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ISLAND GUIDE

Hawaii Ten-O for Honolulu

A Honolulu fun guide with ten tips plus one extra because we're experiencing a surge of that loving aloha feeling. Hi Hawaii.

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by Selena Oh

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Honolulu fun guide, Hula dancer

Hula dancer at Royal Hawaiian

ONE could be easily forgiven for thinking Hawaii is simply Little Asia with a modest American garnish. If it wasn’t for the American twangs, Honolulu could be just another Asian city. With a population that is largely Japanese, Korean, Chinese, and Filipino, this is an extension of Asia Farthest East, not including Vancouver perhaps. Native Hawaiians account for less than 10 percent of the population.

The local population is intermixed with haole (Hawaiian for white people), mostly 'mainlanders (from continental USA) who are often deeply confused about their island state. I recall a casual island summer job at a hotel in the '80s when a 'mainland' delegate approached me and solemnly asked, “Do you accept American money?” That has all changed with the exposure offered by its most prominent son and occasional returning golfer, US President Barack Obama.

A five-hour flight from the US West Coast, the island state comprises eight main islands – Niʻihau, Kauaʻi, Oʻahu, Molokaʻi, Lānaʻi, Kahoʻolawe, Mau'i and the Island of Hawaiʻi. Okay, if the apostrophes are confusing, just write Hawaii or Oahu or Maui… Our Honolulu fun guide for a fast trawl.

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Finding the hip crowd

Once frowned upon by missionaries of yore who fortunately departed with their opprobrium to the Pearly Gates, the hula is now revered as one of the most beautiful dance forms in the world and midriffs are commonplace. I have long been swayed by this mesmerising dance. Performed at various ceremonies and rituals, and not just by wahines (ladies) of all ages, the dance is also vigorously performed by kanes. From graceful, lithe movements to the spirited hip shakes, each movement has a meaning to it.  Mai tai in hand, at sunset at most top hotels along Waikiki, this is what you'll likely peruse. If you need a workout, free lessons are available at the Royal Hawaiian Centre along with tips on lei making, quilting, lomi lomi massage (ancient Hawaiian healing massage), story-telling , ukulele plucking and lauhala weaving .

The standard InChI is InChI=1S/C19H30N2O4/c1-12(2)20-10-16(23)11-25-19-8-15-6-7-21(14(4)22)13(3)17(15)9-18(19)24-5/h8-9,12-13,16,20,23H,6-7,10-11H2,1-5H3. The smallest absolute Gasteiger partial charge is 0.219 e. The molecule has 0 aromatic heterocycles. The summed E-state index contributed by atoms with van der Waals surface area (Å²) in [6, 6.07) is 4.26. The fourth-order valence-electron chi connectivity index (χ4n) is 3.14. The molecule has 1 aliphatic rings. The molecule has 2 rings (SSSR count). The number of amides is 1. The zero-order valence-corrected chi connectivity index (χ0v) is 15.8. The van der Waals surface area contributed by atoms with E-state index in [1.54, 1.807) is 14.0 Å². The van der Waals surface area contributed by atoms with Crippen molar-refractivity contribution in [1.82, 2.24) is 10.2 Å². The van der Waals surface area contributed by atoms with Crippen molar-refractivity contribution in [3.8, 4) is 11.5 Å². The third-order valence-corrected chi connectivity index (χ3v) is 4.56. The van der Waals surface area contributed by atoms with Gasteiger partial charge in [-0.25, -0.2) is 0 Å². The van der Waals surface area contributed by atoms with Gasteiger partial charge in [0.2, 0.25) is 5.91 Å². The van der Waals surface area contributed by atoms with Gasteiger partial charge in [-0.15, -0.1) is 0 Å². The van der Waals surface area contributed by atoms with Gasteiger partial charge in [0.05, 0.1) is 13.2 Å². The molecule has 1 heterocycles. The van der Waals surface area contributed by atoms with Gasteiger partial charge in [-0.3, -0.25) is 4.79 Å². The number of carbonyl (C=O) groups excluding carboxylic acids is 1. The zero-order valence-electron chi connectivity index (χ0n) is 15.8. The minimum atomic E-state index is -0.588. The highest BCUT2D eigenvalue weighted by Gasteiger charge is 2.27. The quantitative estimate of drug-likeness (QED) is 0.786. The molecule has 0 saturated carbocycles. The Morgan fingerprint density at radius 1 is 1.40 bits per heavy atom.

Honolulu shopping, Aloha Stadium Swap Meet

Aloha Stadium Swap Meet/ photo: Hi Hawaii Home

Swap fleas for flip-flops

Besides the growing number of retail outlets in Waikiki, visitors and locals flock to Ala Moana Center, the world’s largest outdoor shopping centre. Mainland brands such as Macy’s, Nordstrom, Neimann Marcus and Bloomingdale’s have hit this centre big time. There are also gift shops bearing island goodies such as coffee, macadamia nuts, pineapple and chocolates.  Hawaii’s craze for flip-flops or Hawaiian slippers has led to the opening of the Flip Flop Workshop where customers can design their own flip-flops through a fun, creative process of mix and match.

Bargain hunters will do well to head for the Waikele Premium Outlets, half an hour away from the tourist belt. Like the rest of the Premium Outlets found on the mainland, this location is packed with designer and leading brands like Banana Republic, Calvin Klein, Michael Kors. Kate Spade, UGG, Samsonite and more with savings of 25 to 65 percent. A shuttle service is available from selected hotels.